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Mohammad Gorib HossaIn Mia Vs. Sm. Halimannessa Bibi and ors. - Court Judgment

LegalCrystal Citation
SubjectTenancy
CourtKolkata
Decided On
Reported inAIR1936Cal231
AppellantMohammad Gorib HossaIn Mia
RespondentSm. Halimannessa Bibi and ors.
Cases ReferredSurjya Kumar v. Noabali
Excerpt:
- .....on behalf of the petitioner that no period of limitation has been prescribed within which cosharer landlords are to be made parties to the proceeding under section 26-f (1), and that the munsif was wrong in rejecting the application on the ground of limitation. the munsif's decision is based on an interpretation of sections 26-f and 188, ben. ten. act, and it is with those two sections that we are concerned. in the first place the advocate for the petitioner has argued that section 188 has no application to a proceeding under section 26-f. he argues that section 188 applies only to proceedings in which action by the sole landlord or by the entire body of landlords acting together is contemplated: that it does not apply to proceedings in which a single cosharer is entitled to.....
Judgment:
ORDER

Lodge, J.

1. This rule arises out of an order passed in a proceeding under Section 26-F Ben. Ten. Act. Opposite party No. 1 is the transferee of an occupancy raiyati holding. Petitioner is one of the immediate cosharer landlords of that holding. On 14th May 1934 petitioner made an application under Section 26-F (1) praying that the holding be transferred to himself. The transferee and five of the petitioner's co-sharers, were made defendants in that application. On 21st June 1934 the transferee filed a petition of objection and pointed out therein that there were 23 co-sharers of the petitioner of whom only 5 had been made parties.

2. On 30th July 1934 petitioner applied to add the 18 co-sharers named in the transferees's objection, as parties defendants and was permitted to do so. The Munsif who heard the application held that petitioner was well aware that he had co-sharers who were not made parties before 30th July 1934, and that as all the co-sharers were not made parties within two months of the service of notice under Section 26-C, nor within one month of the date of application under Section 26-F (1), the application was time barred. The Munsif accordingly rejected the application under Section 26-F (1). Against that order the present rule has been obtained. It has been contended on behalf of the petitioner that no period of limitation has been prescribed within which cosharer landlords are to be made parties to the proceeding under Section 26-F (1), and that the Munsif was wrong in rejecting the application on the ground of limitation. The Munsif's decision is based on an interpretation of Sections 26-F and 188, Ben. Ten. Act, and it is with those two sections that we are concerned. In the first place the advocate for the petitioner has argued that Section 188 has no application to a proceeding under Section 26-F. He argues that Section 188 applies only to proceedings in which action by the sole landlord or by the entire body of landlords acting together is contemplated: that it does not apply to proceedings in which a single cosharer is entitled to act. Inasmuch as Section 26 F (1) permits an application by a cosharer it is not necessary for the application to be made by the whole body of landlords. I am unable to accept this view. In the first place if Section 188 had no application to such a proceeding under Section 26-F the proviso to the section would not have been made applicable to a proceeding under Section 26-F (1). In the second place it has been held in Baikantha Chandra v. Samsul Haq 1934 Cal 662 that Section 188 does govern Section 26-F and no other authority on the question has been cited. I am satisfied therefore that Section 188 governs proceedings under Section 26-F. Section 188, Ben. Ten. Act, reads as follows:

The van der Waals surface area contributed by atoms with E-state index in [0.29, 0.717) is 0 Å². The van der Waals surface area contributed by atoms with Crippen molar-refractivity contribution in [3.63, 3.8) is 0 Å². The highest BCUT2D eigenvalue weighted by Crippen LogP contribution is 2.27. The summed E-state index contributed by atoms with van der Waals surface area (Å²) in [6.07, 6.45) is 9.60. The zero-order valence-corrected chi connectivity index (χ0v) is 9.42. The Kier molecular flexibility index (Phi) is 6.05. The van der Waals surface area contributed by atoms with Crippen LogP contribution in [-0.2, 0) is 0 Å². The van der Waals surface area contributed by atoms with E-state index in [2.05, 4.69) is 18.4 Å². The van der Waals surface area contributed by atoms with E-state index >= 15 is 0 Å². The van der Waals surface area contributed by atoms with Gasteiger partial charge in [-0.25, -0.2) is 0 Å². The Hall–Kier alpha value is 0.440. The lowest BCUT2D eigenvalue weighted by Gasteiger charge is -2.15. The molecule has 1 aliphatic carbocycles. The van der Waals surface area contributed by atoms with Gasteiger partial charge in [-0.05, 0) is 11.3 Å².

Subject to the provisions of Section 148-A, where two or more persons are cosharer landlords, anything which the landlord is under this Act, required or authorised to do must be done either by both or all those persons acting together or by an agent authorised to act on behalf of both or all of them.

Provided that one or more cosharer landlords, if all the other cosharer landlords are made parties defendant to the suit or proceeding in manner provided in Sub-sections. (1) and (2), Section 148-A and are given the opportunity of joining in the suit or proceeding as co-plaintiffs or co-applicants, may (1) file an application under Sub-section (1), Section 26-F.......

3. This section contemplates that an application to pre-empt under Section 26-F (1) shall ordinarily be made by the whole body of cosharer landlords acting together. One or more co-sharers, not being the whole body of cosharer landlords, may however make an application under Section 26 F (1) provided that certain conditions are fulfilled. If those conditions be not fulfilled, such co-sharers are not entitled to pre-empt under Section 26-F. The conditions to be fulfilled are (1) that all the other cosharer landlords be made parties defendant to the proceeding; and (2) that all the other cosharer landlords be given an opportunity of joining in the proceeding as co-applicants. The first of the conditions is designed to inform all the interested co-sharers of the proceeding and to enable them to note the result and correct their collection papers and records if necessary. This objection would be attained if the co-sharers were made parties at any time before final orders on the application were passed.

4. The second of the two conditions is designed to protect one cosharer against pre-emption by another cosharer. The legislature recognises that a cosharer landlord may be quite willing to allow the original transferee to remain in possession of the holding, but be unwilling to allow one of more of his co-sharers to step into the shoes of that transferee. For this reason a cosharer is given the right of joining in the proceeding as coapplicant. If however a cosharer landlord desires to join in the proceedings as co-applicant he must comply with the condition laid down in Section 26-F, Sub-sections (4-a) and (4-b). If such co-sharers do not apply within two months of the service of notice under Section 26 C or 26 E, or within one month of the application under Section 26-F (1), he has no right to join in the proceeding as co-applicant. If therefore he be not informed of the application under Section 26-F (1) in sufficient time to comply with the provisions of Section 26-F, sub-Sub-section 4a and 4b, it cannot besaid that he is given an opportunity of joining in the proceeding as a co-applicant. In such a case, it would follow that the conditions under which one or more co-sharers, not being the whole body of landlords, are entitled to make an application under Section 26-F (1) had not been fulfilled, and the application under Section 26-F (1) would not be maintainable.